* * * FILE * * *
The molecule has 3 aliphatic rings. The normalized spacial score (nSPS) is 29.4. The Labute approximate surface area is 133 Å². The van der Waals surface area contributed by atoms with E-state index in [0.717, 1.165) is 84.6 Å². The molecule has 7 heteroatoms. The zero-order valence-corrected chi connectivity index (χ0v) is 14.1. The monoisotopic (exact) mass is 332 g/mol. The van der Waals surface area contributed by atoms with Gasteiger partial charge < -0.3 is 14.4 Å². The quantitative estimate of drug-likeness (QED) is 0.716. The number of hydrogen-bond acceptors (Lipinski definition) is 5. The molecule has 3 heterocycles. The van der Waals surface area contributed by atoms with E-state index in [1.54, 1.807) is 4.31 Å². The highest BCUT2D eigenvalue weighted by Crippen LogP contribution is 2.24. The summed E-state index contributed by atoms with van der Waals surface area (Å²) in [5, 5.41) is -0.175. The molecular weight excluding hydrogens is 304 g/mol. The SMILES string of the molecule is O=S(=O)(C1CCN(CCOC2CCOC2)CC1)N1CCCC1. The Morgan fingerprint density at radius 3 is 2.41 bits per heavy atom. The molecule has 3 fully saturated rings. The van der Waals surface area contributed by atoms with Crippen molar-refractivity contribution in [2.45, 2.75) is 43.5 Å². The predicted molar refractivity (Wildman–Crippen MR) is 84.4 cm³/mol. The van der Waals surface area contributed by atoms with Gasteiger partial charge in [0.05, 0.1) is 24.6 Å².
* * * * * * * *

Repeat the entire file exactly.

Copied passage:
The molecule has 3 aliphatic rings. The normalized spacial score (nSPS) is 29.4. The Labute approximate surface area is 133 Å². The van der Waals surface area contributed by atoms with E-state index in [0.717, 1.165) is 84.6 Å². The molecule has 7 heteroatoms. The zero-order valence-corrected chi connectivity index (χ0v) is 14.1. The monoisotopic (exact) mass is 332 g/mol. The van der Waals surface area contributed by atoms with Gasteiger partial charge < -0.3 is 14.4 Å². The quantitative estimate of drug-likeness (QED) is 0.716. The number of hydrogen-bond acceptors (Lipinski definition) is 5. The molecule has 3 heterocycles. The van der Waals surface area contributed by atoms with E-state index in [1.54, 1.807) is 4.31 Å². The highest BCUT2D eigenvalue weighted by Crippen LogP contribution is 2.24. The summed E-state index contributed by atoms with van der Waals surface area (Å²) in [5, 5.41) is -0.175. The molecular weight excluding hydrogens is 304 g/mol. The SMILES string of the molecule is O=S(=O)(C1CCN(CCOC2CCOC2)CC1)N1CCCC1. The Morgan fingerprint density at radius 3 is 2.41 bits per heavy atom. The molecule has 3 fully saturated rings. The van der Waals surface area contributed by atoms with Crippen molar-refractivity contribution in [2.45, 2.75) is 43.5 Å². The predicted molar refractivity (Wildman–Crippen MR) is 84.4 cm³/mol. The van der Waals surface area contributed by atoms with Gasteiger partial charge in [0.05, 0.1) is 24.6 Å².